Another major article showing the relationship between vitamin D level and breast cancer prognosis has just been published. This was a study which is called a “Meta analysis”. This is the type of study that reviews several other articles and then summarizes and integrates their findings.
In this study the researchers looked for studies that obtained vitamin D levels at the time of non-‚Äìmetastatic breast cancer diagnosis and then measured the clinical outcomes of recurrence, distant recurrence, death and breast cancer specific death.
Researchers found eight studies that met their criteria for inclusion, and that included 5691 patients.
The findings of this study were:
1. All six of the studies found that vitamin D deficiency is associated with an increased risk of breast cancer recurrence.
2. When the studies were brought together there was a 2.13 times increased associated risk of having a breast cancer recurrence if the patient was vitamin D deficient compared to having enough vitamin D.
3. All six of the studies found that vitamin D deficiency was associated with an increased risk of death.
4. When the studies were all brought together there was a 1.76 times increased associated risk of death if the patient was vitamin D deficient compared to those who were sufficient.
The researchers concluded “We have identified statistically significant associations of low levels of vitamin D, measured around the time of breast cancer diagnosis, with an increased risk of recurrence and death in early-stage breast cancer patients.”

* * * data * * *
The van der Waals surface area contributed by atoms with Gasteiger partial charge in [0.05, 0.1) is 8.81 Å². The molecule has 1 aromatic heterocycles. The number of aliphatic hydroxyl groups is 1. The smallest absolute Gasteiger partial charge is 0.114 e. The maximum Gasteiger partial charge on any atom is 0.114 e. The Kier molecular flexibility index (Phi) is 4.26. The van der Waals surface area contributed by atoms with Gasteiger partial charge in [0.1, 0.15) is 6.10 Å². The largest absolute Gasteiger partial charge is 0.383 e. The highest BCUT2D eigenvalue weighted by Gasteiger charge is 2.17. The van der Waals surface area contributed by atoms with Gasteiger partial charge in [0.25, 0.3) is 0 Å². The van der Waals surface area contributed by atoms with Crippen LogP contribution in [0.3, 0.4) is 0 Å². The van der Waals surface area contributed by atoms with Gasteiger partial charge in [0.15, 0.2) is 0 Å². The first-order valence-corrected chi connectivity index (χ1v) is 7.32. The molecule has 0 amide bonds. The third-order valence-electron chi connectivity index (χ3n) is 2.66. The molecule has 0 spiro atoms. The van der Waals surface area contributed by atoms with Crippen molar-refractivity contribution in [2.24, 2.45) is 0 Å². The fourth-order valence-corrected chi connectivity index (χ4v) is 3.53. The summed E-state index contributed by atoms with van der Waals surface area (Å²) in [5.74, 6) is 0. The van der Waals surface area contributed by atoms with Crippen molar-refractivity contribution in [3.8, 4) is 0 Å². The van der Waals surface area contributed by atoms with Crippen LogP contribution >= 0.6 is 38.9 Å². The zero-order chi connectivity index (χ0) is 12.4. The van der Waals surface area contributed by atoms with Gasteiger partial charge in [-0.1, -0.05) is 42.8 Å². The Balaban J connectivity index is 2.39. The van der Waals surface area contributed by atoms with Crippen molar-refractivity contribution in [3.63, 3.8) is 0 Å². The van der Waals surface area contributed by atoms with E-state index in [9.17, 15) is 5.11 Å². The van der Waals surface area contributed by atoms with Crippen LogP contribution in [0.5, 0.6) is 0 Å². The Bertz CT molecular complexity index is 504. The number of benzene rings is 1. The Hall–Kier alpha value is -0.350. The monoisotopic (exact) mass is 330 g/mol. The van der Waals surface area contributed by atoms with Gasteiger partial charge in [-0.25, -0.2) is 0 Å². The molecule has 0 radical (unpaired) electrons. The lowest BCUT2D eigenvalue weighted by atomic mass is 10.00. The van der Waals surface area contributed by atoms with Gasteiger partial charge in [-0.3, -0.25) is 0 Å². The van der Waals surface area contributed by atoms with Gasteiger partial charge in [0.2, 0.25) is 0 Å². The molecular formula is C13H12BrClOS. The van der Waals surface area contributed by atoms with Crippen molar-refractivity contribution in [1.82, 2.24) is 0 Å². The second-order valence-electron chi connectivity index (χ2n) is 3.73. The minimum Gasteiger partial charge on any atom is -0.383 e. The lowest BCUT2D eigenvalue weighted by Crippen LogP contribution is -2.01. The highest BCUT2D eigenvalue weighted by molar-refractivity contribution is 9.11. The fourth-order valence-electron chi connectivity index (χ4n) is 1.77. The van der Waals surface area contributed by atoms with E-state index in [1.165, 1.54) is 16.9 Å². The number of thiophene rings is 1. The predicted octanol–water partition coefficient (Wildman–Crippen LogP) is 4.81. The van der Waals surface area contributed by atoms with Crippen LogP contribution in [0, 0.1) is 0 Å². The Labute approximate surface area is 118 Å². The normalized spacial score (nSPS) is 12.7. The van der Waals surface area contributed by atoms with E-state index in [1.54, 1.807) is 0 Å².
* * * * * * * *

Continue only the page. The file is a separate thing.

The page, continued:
Researchers pointed out, as I’ve pointed out in my book and in my lectures, that these studies are still “observational”, and therefore cannot come to a 100% conclusion that there is a *causal connection* between vitamin D deficiency and a risk of recurrence and death from breast cancer.
The study that needs to be done to prove the direct relationship between vitamin D and breast cancer would be a double-blind crossover placebo study. In this study one group of women with breast cancer would get the vitamin D and the other group would not. They would then be followed over 5 to 10 years to see which ones died.
The obvious problem with such a study in this day and age with the Internet, is that women with breast cancer often begin taking vitamin D themselves even though their oncologists are not prescribing it. This is a good thing but therefore would make this type of study very difficult to run.
My position remains the same as it has been since I wrote my book. Since there is no harm in normalizing one’s vitamin D blood level, everybody including women who have been diagnosed with breast cancer, should do that.
If the double-blind placebo-controlled trials which will come out in the next 10 years do prove there was be a benefit,(they will) then we all got the benefit early and this may prevent a disease in us. If it shows no benefit, there has been no harm in normalizing our vitamin D level.
At this time of year, Thanksgiving and Christmas, when most of our country is in what we call the “Vitamin D Winter”, have you checked your blood level of vitamin D recently? Are you taking vitamin D? Are you giving it to your children?
Here is a nice interview with Dr. David Feldman, Professor Emeritus, Medicine Endocrinology, Gerontology & Metabolism Stanford University School of Medicine about Vitamin D and its relationship with breast cancer.
This was an interview conducted by Carole Baggerly during the Linus Pauling Institute Conference 2013.
Please let me know your thoughts in the comments below.